Until October 2008, the NIH did not have resubmission rules governing the grant application process. In a sweeping change in 2008, the NIH placed restrictions on the type of content applicants were allowed to resubmit and instituted a two strike rule that meant that the applicant needed to substantially re-design the project rather than simply change the application in response to previous reviews. The new policy reverses that ruling and will hopefully encourage more young investigators to pursue their dreams without the fear of rejection or failure.

New Study: Funding Science is Good for the US Economy

 :: Posted by American Biotechnologist on 04-04-2014

University research is a key component of the US economic ecosystem, returning the investment through enormous public value and impact on employment, business, and manufacturing nationwide.

Using new data available to examine the short-term economic activity generated by science funding, researchers have for the first time been able to illuminate the breadth of the scientific workforce and the national impact of the research supply chain that is funded by federal grants.

Most of the workers supported by federal research funding are not university faculty members. In fact, fewer than one in five workers supported by federal funding are faculty researchers. The study, published this week in the journal Science, provides the first detailed information about the short-term economic impacts of federal research spending, the researchers said.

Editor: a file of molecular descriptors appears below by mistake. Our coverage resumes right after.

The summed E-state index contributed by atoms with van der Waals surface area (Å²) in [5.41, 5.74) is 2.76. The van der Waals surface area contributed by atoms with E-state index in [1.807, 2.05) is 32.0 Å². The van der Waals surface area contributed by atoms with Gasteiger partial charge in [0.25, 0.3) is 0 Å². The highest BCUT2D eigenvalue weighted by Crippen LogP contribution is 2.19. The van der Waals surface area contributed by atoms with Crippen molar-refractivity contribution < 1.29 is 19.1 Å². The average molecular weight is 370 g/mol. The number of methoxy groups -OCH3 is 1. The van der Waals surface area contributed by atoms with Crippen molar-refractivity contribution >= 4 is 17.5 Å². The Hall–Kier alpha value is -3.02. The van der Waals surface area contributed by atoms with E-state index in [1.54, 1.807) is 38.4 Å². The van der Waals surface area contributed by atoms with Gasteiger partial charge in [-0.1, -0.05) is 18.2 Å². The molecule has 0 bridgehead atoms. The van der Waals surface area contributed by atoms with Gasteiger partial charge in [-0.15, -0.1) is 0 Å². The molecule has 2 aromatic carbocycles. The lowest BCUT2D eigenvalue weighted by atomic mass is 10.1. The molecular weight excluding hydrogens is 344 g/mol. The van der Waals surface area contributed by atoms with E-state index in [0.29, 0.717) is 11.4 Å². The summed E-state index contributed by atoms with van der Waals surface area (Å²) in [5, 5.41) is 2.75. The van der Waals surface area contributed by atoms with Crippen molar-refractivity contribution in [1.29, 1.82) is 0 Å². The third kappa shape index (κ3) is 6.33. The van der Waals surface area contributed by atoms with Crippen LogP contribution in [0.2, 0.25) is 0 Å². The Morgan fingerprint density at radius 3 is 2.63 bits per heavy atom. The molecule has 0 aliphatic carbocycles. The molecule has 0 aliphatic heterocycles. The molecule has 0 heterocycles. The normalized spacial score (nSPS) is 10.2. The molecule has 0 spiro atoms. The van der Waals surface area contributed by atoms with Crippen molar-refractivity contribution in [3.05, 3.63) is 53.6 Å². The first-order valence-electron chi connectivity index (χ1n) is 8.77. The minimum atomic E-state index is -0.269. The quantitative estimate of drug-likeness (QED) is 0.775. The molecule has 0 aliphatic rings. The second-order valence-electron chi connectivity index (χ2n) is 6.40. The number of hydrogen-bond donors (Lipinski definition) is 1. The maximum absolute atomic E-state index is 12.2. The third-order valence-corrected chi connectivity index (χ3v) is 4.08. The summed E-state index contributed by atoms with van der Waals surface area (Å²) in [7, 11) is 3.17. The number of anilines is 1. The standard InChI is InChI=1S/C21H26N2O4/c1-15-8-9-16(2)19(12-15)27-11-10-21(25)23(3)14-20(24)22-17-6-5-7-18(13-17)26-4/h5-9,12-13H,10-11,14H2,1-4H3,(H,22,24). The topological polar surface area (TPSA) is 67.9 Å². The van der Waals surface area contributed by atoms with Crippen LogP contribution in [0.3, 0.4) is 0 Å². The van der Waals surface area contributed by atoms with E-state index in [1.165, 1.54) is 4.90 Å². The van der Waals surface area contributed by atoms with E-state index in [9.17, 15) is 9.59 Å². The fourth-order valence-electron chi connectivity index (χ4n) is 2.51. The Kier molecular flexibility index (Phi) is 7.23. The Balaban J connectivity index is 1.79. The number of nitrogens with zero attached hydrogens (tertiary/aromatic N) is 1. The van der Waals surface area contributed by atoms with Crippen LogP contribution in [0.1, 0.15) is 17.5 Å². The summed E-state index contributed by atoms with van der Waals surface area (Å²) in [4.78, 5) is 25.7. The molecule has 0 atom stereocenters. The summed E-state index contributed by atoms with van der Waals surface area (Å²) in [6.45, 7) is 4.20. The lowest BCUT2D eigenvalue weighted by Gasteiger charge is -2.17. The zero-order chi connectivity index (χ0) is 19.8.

Using a new data set, the researchers also found that each university that receives funding spends those dollars throughout the United States – about 70 percent spent outside their home states – supporting companies both large and small.

The researchers conclude that federal funding has a wider impact than is often assumed. “The process of scientific research supports organizations and jobs in many of the high skill sectors of our economy,” the researchers wrote in Science.

The study was conducted by researchers from the American Institute of Research, the Committee on Institutional Cooperation, University of Michigan, University of Chicago, and the Ohio State University. The data came from the STAR METRICS project, which is a partnership between federal science agencies and research institutions to document the outcomes of science investments to the public.

In this study, the researchers examined STAR METRICS data from nine universities – Michigan, Wisconsin-Madison, Minnesota, Ohio State, Northwestern, Purdue, Michigan State, Chicago and Indiana (all members of the Committee on Institutional Cooperation consortium).

The universities in this study received about $7 billion in total research and development funding in 2012, and about 56 percent of that came from the federal government.